A relationship between Española Police Department Lt. Richard Trujillo and now-former officer Yvonne De La O almost led to his demotion, records show.
Trujillo’s position was saved by De La O’s resignation, a letter from now-former interim police chief David Osuna shows.
“As you are aware of our conversation last week concerning your relationship with a female patrol officer, your position is permanent upon the receipt of the resignation of the female officer,” Osuna wrote.
Trujillo and De La O began a relationship, eventually leading to an engagement, sometime following her September 2018 hire.
Former Department chief Louis Carlos said in a January 2019 interview that there was nothing he could do about fraternization within the Department and said he had no evidence the two were in a relationship.
There was evidence of the relationship as far back as October 2018, when Trujillo was issued a ticket for careless driving in Chama. De La O was with him in his personal truck, on a Saturday, when he got the ticket, Carlos said.
When Carlos was asked why the two were together, he initially said he had given Trujillo permission to take De La O to Chama with him for a court summons. Later asked why the officers were at court on a Saturday, Carlos said he did not know what they did in their free time, and it was none of his business.
The issue was ongoing throughout the beginning of the year, as the two responded to various calls for service from the public, together.
During an April 2019 arrest, Criselia Vigil, whom Department Officer Jerome Broyles arrested for an outstanding warrant, was seen on body camera footage telling Trujillo that he was going to get into trouble. In the footage, De La O told Vigil that nothing was going to happen to him.
Vigil asked De La O why she said that and then asked if Trujillo was De La O’s boyfriend.
“No,” De La O said, “He’s my fiancé.”
During a high-speed pursuit initiated by De La O in May, Trujillo was seen driving at high speeds in an unmarked police unit to get to the scene.
Other police departments have policies that govern the relationship between officers, but the city of Española relies solely on its nepotism policy to address issues that arise from fraternization between employees.
The policy states that employees’ relatives will not be employed under any circumstance where one of the parties would have authority or practical power to supervise, appoint, remove, or discipline the other or where one would be responsible for auditing the work of the other.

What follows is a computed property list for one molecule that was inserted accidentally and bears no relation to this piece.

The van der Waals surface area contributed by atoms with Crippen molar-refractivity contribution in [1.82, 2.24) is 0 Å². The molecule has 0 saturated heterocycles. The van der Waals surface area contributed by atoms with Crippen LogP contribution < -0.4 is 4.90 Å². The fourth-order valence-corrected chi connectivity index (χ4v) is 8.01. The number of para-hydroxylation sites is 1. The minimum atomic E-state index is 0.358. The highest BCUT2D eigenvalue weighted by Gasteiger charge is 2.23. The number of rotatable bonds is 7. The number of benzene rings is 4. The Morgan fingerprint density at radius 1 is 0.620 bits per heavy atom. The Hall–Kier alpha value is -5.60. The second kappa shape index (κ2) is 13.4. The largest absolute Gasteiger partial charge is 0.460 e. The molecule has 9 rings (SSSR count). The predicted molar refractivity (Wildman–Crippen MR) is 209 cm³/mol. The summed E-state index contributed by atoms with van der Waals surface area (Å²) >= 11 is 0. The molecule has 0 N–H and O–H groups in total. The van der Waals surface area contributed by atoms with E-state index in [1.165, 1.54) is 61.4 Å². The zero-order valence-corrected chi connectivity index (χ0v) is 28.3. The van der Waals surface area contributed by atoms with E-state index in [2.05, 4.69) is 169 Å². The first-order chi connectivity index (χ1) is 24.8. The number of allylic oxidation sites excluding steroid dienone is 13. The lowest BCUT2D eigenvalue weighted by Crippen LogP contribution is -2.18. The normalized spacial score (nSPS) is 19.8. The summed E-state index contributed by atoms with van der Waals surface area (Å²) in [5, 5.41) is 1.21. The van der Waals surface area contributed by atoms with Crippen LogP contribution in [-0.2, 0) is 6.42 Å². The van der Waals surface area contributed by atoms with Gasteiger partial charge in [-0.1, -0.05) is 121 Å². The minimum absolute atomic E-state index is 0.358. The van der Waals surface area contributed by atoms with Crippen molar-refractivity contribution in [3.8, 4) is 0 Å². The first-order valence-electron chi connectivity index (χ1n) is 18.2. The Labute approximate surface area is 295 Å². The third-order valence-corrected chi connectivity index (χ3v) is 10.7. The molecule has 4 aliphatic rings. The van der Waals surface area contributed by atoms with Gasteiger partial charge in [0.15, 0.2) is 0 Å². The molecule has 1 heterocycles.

Trujillo, as one of two Department lieutenants, was in a supervisory position over De La O.
Osuna could not be reached for comment and Department Spokesman Sgt. Jeremy Apodaca referred all questions to the city government’s Human Resources Department.
The nepotism policy also states that if two employees marry or become related by marriage or through a domestic partnership, reasonable efforts will be made to ensure that the working relationship is not in conflict with the other parts of the policy.
“If such conflict exists, the affected employees must decide which one will transfer or seek other employment,” the policy states.
City Attorney A.J. Salazar said the city government adheres to its nepotism policy, but declined to comment on individual personnel issues.
“I did discuss this situation with Human Resources Director Sally Baxter and she confirmed your permanent status as Lieutenant upon the resignation of the female patrol officer,” Osuna wrote. “If you have any further questions, please contact Deputy Chief Roger Jimenez or Human Resources Director Sally Baxter.”
Both Baxter and Jimenez declined to comment on the letter.
Following the 2017 #MeToo movement, discussion in legal circles surrounding relationships and sexual harassment in the workplace has shifted, the American Bar Association states in a November 2018 article.
Romantic relationships with co-workers are not considered sexual harassment, as long as both employees enter into the relationship willingly and neither acts under fear or threats from the other. There have been multiple lawsuits where after a consensual relationship ended and one or more employees faced discrimination, harassment or other abuse at work.
A survey of 3,000 business by the American Bar Association Journal in July 2018 found 68 percent of women had experienced sexual harassment at work, but only 30 percent of them reported it. An additional 47 percent of the female respondents believed sexual harassment was tolerated within their organization and 45 percent had no confidence at all that company leaders were addressing the situation.
Salazar said in a July 26 email the city government does not tolerate any form of sexual harassment and issues prompt disciplinary action against any employee who commits or participates in any form of sexual harassment.
“The City conducts training on this issue,” Salazar said. “The most recent trainings were conducted on June 13, 2019 and June 18, 2019.”
Salazar did not provide the training materials issued to employees, and a public records request has been pending for the documents since Monday.
Mayor Javier Sanchez declined to comment on personnel matters but said the city government is working to update some of its more “archaic” policies.
He could not provide a timeline for the update, but said it is one of his priorities.